I think Frank is right about two things in his article on taxation. One, I think people do spend money on houses trying to get into better school districts and that bids up the price of houses artificially because houses are tied to schools. The way to fix that is to get rid of the connection between houses and schools. The second thing I agree with is that it’s better to tax consumption rather than income. But I don’t think steeply progressive rates are a good idea. I think they would have strong disincentive effects on productivity, creativity and innovation. I think part of the reason people work long hours and start new businesses and take second jobs is to have more stuff. Taxing the accumulation of stuff at very high rates reduces the incentive to work hard.

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{ 10 comments }

Shakespeare's Fool October 15, 2007 at 1:06 pm

If wealthy people spend less on houses
and that leads everyone else to also spend
less, the real pain will be felt by carpenters,
plumbers, electricians, masons,
truck drivers, and others who work
in the construction industry.

John

anonymous October 15, 2007 at 1:50 pm

I slightly disagree with Frank's explanation why women buy wedding dresses. I think part of it has to do with the fact that women want to have their wedding dress as a memento of their wedding day. They can break it out years later and show it to their children and grandchildren and remember the day.

By the way, this is an awesome podcast! The reason I chose to major in Econ years ago was because it gives you a good way at looking at interesting questions you've never thought about.

Sam Grove October 15, 2007 at 1:59 pm

Remeber when congress increased the tax on luxury yachts?
Yacht builders had to cut way back on production, firing workers, etc.

David October 15, 2007 at 1:59 pm

Gee, if the Feds are gonna start taxing consumption, I better start saving a lot more receipts. 'Cuz no doubt my purchases of socially desirable products like solar panels, biodiesel and organic food (unless I buy it from Wal-mart) are gonna be tax-deductible!

wintercow20 October 15, 2007 at 2:06 pm

I have yet to see Frank explain why he ignores the other side of the market when there are "positional arms races."

When my neighbor buys a bigger yacht, who produces it? When he builds an addition, who puts it on for him? When people buy the $1,000 ultra-supreme BBQ grill, does it come from the North Pole?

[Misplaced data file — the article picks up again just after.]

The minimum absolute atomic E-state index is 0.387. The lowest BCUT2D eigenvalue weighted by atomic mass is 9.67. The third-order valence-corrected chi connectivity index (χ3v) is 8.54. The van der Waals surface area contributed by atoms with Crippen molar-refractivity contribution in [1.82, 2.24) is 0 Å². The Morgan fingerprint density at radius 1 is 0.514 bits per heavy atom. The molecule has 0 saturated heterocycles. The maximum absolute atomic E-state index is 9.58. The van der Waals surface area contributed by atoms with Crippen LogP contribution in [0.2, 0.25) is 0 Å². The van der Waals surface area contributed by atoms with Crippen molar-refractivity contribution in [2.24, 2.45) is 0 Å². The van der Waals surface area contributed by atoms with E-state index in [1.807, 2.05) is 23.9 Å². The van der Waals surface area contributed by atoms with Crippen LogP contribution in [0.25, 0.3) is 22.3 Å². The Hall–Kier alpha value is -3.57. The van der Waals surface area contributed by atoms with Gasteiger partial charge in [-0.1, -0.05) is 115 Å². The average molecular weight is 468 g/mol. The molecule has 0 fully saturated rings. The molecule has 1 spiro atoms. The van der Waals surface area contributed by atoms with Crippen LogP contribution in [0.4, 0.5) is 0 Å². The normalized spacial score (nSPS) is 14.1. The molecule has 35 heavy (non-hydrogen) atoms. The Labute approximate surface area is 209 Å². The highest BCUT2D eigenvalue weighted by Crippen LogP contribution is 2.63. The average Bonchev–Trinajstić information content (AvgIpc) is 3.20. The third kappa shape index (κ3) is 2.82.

This ignorance seems awfully incongruous with the screams of many learned people who worry that "lower consumer spending" as a result of the mortgage crisis is going to hurt the economy.

So, per usual, we hear things that you simply can't have both ways. Too much consumer spending is bad, and too little consumer spending is bad too!

Methinks October 15, 2007 at 2:14 pm

I remember that tax, Sam.

It was proposed in part by a senator from Maine whose name escapes me now in 1991. It wasn't just on yachts. It was a general luxury tax on everything that only The Rich consume – like furs, yachts and assorted other luxury goods.

Proponents of the bill were salivating. This is AWESOME! We can raise taxes on The Evil Rich and it'll only be paid by them. It won't be paid by The Middle Class or The Poor. How clever, how clever!

A year later that same senator, now looking haggard and worn out, pleaded on the senate floor to repeal the tax. Seems that shipbuilding is (or was then) a very large part of the Main economy and the demand for yachts is pretty elastic. The tax destroyed the ship building industry in Maine. And whaddaya know, it's not The Evil Rich who rely on building yachts to eat, it's The Poor and The Middle Class. The Evil Rich simply made do with their old yachts and the former yacht builders made do with food stamps.

The tax was repealed.

Last I heard, the Maine shipbuilding industry never recovered.

No market failure could possibly hold a candle to government failure.

johngaltline October 15, 2007 at 10:05 pm

"My guess is that there are a few really high earners who spend so little and save so much that, for them, Frank's plan would actually be a tax cut. If you're currently in the top 1%, being able to deduct all of your savings might very well be worth paying 50% on your spending money. Right now, you're already taxed at a marginal rate around 40%, and you don't get any deduction for saving."
more…

t freak October 15, 2007 at 10:37 pm

i remember Hayek said something about the progressive tax similar to this, which i agree:

Progressiveness favors the mediocrity and punishes long-term investment in human capital.